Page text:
The dispositive issue in this appeal is whether the trial court properly admitted scientific evidence without first holding a hearing pursuant to State v. Porter, 241 Conn. 57, 698 A.2d 739 (1997), cert. denied, 523 U.S. 1058, 118 S. Ct. 1384, 140 L. Ed. 2d 645 (1998). The defendant, Dalco Electric, Inc. (Dalco), appeals from the judgment of the trial court in favor of the plaintiff, David Prentice, following a jury trial. The defendant claims that the trial court improperly admitted certain expert testimony because the testimony lacked the required scientific foundation. We conclude that the testimony in question was scientific evidence that required a validity assessment designed to ensure reliability pursuant to our analysis in Porter. Accordingly, we reverse the judgment of the trial court and remand the case for a new trial.
The named defendant appealed from the judgment of the trial court to the Appellate Court. We then transferred the appeal to this court pursuant to General Statutes § 51-199 (c) and Practice Book § 65-1.
The plaintiffs employer, B.G. Graphics, Inc., was permitted to intervene as a plaintiff in this matter but did not file a brief and waived its right to oral argument. For convenience, we refer to Prentice as the plaintiff.
In addition, the plaintiff also brought this action against 125 Research, LLC, which owns the building where Dalco operates its business and where the negligence at issue allegedly occurred. After the jury returned a verdict in favor of 125 Research, LLC, the trial court rendered judgment accordingly and the plaintiff has not appealed from that judgment. As a result, 125 Research, LLC, is not a party to this appeal and we refer to Dalco as the defendant.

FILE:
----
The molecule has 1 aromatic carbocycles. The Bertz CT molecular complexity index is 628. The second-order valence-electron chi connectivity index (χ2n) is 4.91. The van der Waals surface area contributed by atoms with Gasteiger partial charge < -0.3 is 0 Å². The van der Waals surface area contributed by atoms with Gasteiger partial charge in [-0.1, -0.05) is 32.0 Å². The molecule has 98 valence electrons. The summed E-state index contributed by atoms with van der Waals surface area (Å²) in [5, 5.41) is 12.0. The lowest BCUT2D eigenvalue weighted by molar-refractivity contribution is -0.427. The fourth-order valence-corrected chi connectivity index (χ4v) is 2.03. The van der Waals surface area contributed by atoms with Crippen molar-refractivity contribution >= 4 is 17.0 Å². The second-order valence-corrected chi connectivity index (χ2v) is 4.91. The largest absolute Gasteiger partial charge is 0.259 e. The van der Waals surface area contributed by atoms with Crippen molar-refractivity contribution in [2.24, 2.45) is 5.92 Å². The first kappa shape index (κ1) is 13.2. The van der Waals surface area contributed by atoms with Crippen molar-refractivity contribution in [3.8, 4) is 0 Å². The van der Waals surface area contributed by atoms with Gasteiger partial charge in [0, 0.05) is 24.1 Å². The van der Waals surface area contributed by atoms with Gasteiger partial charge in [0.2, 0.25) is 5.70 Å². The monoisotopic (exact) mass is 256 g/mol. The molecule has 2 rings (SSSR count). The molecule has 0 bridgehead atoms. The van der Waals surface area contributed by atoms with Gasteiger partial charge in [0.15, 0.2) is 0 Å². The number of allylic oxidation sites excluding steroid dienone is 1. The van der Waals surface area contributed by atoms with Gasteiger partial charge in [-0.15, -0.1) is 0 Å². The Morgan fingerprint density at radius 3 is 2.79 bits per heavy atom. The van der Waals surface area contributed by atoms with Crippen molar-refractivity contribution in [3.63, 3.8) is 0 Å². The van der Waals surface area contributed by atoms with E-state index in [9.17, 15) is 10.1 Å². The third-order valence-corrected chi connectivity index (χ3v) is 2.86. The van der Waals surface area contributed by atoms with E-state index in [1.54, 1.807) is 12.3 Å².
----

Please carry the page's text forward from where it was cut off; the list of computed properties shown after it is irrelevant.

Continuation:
The defendant also claims that the evidence was inadmissible on other grounds, and that the trial court improperly instructed the jury on the theory of res ipsa loquitur. In light of our order for a new trial on the issue of a Porter hearing, we decline to review these claims because we conclude that it is unlikely that they will arise on remand.
The plaintiff brought this personal injury action against the defendant alleging negligence. Prior to trial, the plaintiff identified Mervin Strauss, a professional forensic engineer and accident reconstructionist, as an expert witness. The defendant filed a motion in limine seeking to preclude Strauss' testimony and requested a Porter hearing. The trial court declined to rule on this motion prior to trial and, over the defendant's repeated objection, allowed Strauss' expert testimony to be entered into evidence. The jury returned a verdict for the plaintiff awarding the plaintiff $1.2 million in damages. Subsequently, the defendant filed a motion to set aside the jury's verdict. Following extensive posttrial hearings, the trial court concluded that Strauss' testimony was admissible and did not constitute scientific evidence that required a validity assessment under Porter. Accordingly, the trial court denied the defendant's motion to set aside the jury's verdict and rendered judgment thereon. This appeal followed.
The trial court declined to rule on several other motions filed by the defendant to exclude Strauss' expert testimony, including a motion to strike, which was filed immediately following the conclusion of Strauss' testimony at trial, and a motion for a directed verdict, which was filed at the conclusion of the plaintiffs case. Additionally, throughout the four days of Strauss' testimony, the defendant repeatedly reiterated its objection to Strauss' expert opinion and asked the trial court to conduct a Porter hearing. Over the defendant's objection, the trial court declined to make a ruling on the issue and allowed Strauss' testimony to proceed.
The trial court also concluded that Strauss' testimony was not so speculative as to be irrelevant, and that it had properly instructed the jury regarding the plaintiffs theory of negligence under the doctrine of res ipsa loquitur. See footnote 3 of this opinion.